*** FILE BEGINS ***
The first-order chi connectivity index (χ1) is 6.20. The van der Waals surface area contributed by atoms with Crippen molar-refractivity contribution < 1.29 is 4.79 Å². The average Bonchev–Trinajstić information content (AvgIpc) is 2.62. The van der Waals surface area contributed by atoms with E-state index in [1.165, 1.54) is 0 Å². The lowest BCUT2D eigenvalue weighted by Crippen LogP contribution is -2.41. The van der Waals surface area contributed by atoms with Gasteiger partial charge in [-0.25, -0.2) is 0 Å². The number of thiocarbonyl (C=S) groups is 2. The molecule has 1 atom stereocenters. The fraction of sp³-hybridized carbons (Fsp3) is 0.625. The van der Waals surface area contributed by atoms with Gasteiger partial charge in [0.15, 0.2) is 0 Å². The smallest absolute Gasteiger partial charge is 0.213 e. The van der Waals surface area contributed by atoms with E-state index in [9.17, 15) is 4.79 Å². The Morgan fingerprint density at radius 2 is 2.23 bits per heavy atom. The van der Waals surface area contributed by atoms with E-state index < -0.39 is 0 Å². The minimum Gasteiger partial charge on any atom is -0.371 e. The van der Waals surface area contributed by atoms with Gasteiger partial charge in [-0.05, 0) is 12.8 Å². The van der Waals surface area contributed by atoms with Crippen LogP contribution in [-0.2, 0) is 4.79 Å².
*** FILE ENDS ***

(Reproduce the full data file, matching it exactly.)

The first-order chi connectivity index (χ1) is 6.20. The van der Waals surface area contributed by atoms with Crippen molar-refractivity contribution < 1.29 is 4.79 Å². The average Bonchev–Trinajstić information content (AvgIpc) is 2.62. The van der Waals surface area contributed by atoms with E-state index in [1.165, 1.54) is 0 Å². The lowest BCUT2D eigenvalue weighted by Crippen LogP contribution is -2.41. The van der Waals surface area contributed by atoms with Gasteiger partial charge in [-0.25, -0.2) is 0 Å². The number of thiocarbonyl (C=S) groups is 2. The molecule has 1 atom stereocenters. The fraction of sp³-hybridized carbons (Fsp3) is 0.625. The van der Waals surface area contributed by atoms with Gasteiger partial charge in [0.15, 0.2) is 0 Å². The smallest absolute Gasteiger partial charge is 0.213 e. The van der Waals surface area contributed by atoms with E-state index in [9.17, 15) is 4.79 Å². The Morgan fingerprint density at radius 2 is 2.23 bits per heavy atom. The van der Waals surface area contributed by atoms with E-state index < -0.39 is 0 Å². The minimum Gasteiger partial charge on any atom is -0.371 e. The van der Waals surface area contributed by atoms with Gasteiger partial charge in [-0.05, 0) is 12.8 Å². The van der Waals surface area contributed by atoms with Crippen LogP contribution in [-0.2, 0) is 4.79 Å².